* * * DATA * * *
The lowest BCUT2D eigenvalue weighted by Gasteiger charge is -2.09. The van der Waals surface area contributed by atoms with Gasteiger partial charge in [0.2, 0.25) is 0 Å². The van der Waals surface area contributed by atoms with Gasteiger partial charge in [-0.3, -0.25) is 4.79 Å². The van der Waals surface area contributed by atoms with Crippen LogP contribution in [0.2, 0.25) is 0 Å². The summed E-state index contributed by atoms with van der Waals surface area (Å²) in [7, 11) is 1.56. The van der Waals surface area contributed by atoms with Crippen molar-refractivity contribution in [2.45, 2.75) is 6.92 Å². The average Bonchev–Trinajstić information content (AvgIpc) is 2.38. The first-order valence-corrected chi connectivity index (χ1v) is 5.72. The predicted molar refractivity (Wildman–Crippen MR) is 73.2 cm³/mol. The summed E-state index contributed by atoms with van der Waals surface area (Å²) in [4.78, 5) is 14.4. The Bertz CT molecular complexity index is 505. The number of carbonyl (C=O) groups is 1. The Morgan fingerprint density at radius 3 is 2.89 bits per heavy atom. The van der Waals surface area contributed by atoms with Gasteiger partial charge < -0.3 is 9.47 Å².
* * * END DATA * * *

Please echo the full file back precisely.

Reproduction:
The lowest BCUT2D eigenvalue weighted by Gasteiger charge is -2.09. The van der Waals surface area contributed by atoms with Gasteiger partial charge in [0.2, 0.25) is 0 Å². The van der Waals surface area contributed by atoms with Gasteiger partial charge in [-0.3, -0.25) is 4.79 Å². The van der Waals surface area contributed by atoms with Crippen LogP contribution in [0.2, 0.25) is 0 Å². The summed E-state index contributed by atoms with van der Waals surface area (Å²) in [7, 11) is 1.56. The van der Waals surface area contributed by atoms with Crippen molar-refractivity contribution in [2.45, 2.75) is 6.92 Å². The average Bonchev–Trinajstić information content (AvgIpc) is 2.38. The first-order valence-corrected chi connectivity index (χ1v) is 5.72. The predicted molar refractivity (Wildman–Crippen MR) is 73.2 cm³/mol. The summed E-state index contributed by atoms with van der Waals surface area (Å²) in [4.78, 5) is 14.4. The Bertz CT molecular complexity index is 505. The number of carbonyl (C=O) groups is 1. The Morgan fingerprint density at radius 3 is 2.89 bits per heavy atom. The van der Waals surface area contributed by atoms with Gasteiger partial charge < -0.3 is 9.47 Å².